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Last Updated: Thursday, 2 September, 2004, 10:48 GMT 11:48 UK
Force ruled out in Russian siege
Women wait for news from the school in North Ossetia
Families are facing an agonising wait for news
The Russian authorities have ruled out using force to end the siege at a school in North Ossetia.

More than 350 pupils and adults are now said to be held hostage - though relatives say the school in Beslan had about 1,000 pupils in total.

Hundreds of parents spent an agonising night outside the school, and correspondents say they are getting increasingly angry at the lack of news.

President Putin said the safety of the hostages was paramount.

"Our main task is to save the life and health of those who have ended up as hostages," he said, having cancelled a trip to Turkey to deal with the crisis.

Some of the hostages have reportedly been able to phone home, describing conditions in the school as tolerable.

REPORTED DEMANDS
Release of fighters from Ingushetia prisons
Withdrawal of Russian troops from Chechnya
Negotiations with top regional officials

The head of the Russian security service in North Ossetia, said there was "no question" of opting for force at the moment.

"There will be a lengthy and tense process of negotiation," Valery Andreyev was quoted as saying by Reuters news agency.

North Ossetia's Interior Minister Kazbek Dzantiyev said 12 civilians have been killed since the siege began on Wednesday morning, Russia's Itar-Tass news agency reported.

Negotiations

The hostage-takers began talking overnight to prominent paediatrician Lev Roshal, who helped negotiate the release of children during the siege of a Moscow theatre in 2002.

Mr Roshal said they refused offers to deliver food and water, but he was assured the children were fine. Telephone contact was severed at 0300 (2300 GMT).


The BBC's Damian Grammaticas in Beslan said parents, red-eyed and anxious, spent most of the night around a military cordon set up some 200 metres from the school.

As the wait continued with no news, tempers began to fray, he added. The parents appealed to President Putin to ensure the siege ended without bloodshed.

"We cannot go home and we will not leave. We will wait for an answer," a relative called Zalina told the Associated Press.

"We expect assistance from the authorities... We think that they have to help us. We cannot go home and leave our children there. They are innocent."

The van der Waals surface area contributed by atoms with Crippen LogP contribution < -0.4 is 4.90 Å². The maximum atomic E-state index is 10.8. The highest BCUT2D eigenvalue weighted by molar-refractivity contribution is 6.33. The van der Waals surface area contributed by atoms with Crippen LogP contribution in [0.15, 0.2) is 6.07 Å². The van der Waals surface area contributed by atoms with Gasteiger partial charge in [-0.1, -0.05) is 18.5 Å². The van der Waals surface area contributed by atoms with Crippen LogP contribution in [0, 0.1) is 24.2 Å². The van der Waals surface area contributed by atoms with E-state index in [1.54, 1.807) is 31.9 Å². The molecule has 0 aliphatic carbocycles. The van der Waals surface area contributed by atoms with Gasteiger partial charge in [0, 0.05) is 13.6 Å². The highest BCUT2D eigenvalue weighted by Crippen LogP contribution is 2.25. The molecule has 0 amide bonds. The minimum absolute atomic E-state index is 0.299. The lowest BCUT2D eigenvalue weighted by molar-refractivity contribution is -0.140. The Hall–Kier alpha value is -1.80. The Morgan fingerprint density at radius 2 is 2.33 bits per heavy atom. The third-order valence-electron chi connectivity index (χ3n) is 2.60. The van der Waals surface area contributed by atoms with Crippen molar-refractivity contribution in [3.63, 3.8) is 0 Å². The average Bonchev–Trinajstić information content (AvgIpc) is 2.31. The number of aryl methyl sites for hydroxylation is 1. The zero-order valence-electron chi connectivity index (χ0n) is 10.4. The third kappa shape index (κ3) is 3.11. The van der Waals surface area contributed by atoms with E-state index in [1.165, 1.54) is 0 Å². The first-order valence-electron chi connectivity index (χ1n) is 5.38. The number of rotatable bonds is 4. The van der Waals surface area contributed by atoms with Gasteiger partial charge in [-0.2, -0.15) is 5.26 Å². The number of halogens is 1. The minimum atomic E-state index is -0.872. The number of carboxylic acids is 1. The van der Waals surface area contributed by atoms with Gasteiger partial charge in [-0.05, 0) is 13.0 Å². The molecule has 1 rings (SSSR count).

There was sporadic gunfire throughout the night.

Trip wires

Masked men and women, wearing bomb belts, burst into the school, whose pupils are aged seven to 18, at around 0930 local time (0530 GMT) on Wednesday.

RECENT DEADLY ATTACKS
31 Aug 2004 - Suicide bomb kills 10 at north Moscow train station
24 Aug 2004 - Two planes crash after leaving same Moscow airport, killing 89
May 2004 - Chechen president killed in blast at stadium in Grozny
Feb 2004 - Bomb attack kills at least 39 people on Moscow underground
Dec 2003 - Female suicide bomber kills five near Red Square
It was the start of a new term, a day of celebration in Russia traditionally attended by parents.

The pupils, teachers and parents were herded into the gym. Up to 50 children were reported to have escaped in the confusion.

Trip wires are believed to have been laid around the school, with the attackers threatening to blow it up if stormed by police.

Mr Dzantiyev was quoted as saying on Wednesday they threatened to kill 50 children for every fighter killed.

The hostage-takers are reported to have demanded the withdrawal of Russian troops from Chechnya and the release of Chechen rebels held in Ingushetia.

'International terrorism'

The Russian authorities are blaming what they call international terrorism, with suspicion falling on Chechen separatists, who have been fighting for independence from Moscow for the past decade.

Chechen rebel leader Aslan Maskhadov has denied that his forces are involved in the siege.

The UN Security Council - at a meeting on Wednesday - condemned the hostage takers "in the strongest terms".

The 15-member council demanded "the immediate and unconditional release of all hostages of the terrorist attack", at a session requested by Moscow.

The US called the siege "callous", and President George W Bush offered "support in any form", according to the Kremlin.

The school crisis came a day after a suspected suicide bombing in Moscow killed 10 people. Last week the mid-air explosions of two passenger planes left 89 dead.

1 - Main entrance
2 - Area where gunfire began
3 - Hostages are being held in the school gym, which has reportedly been packed with explosives and mines
4 - Side entrance
5 - There have been reports of children being used as human shields at the back windows
6 - As the attack began a number of hostages hid in the boiler room and later escaped




WATCH AND LISTEN
The BBC's Jonathan Charles
"A tense night giving way to a second day of waiting and worrying"



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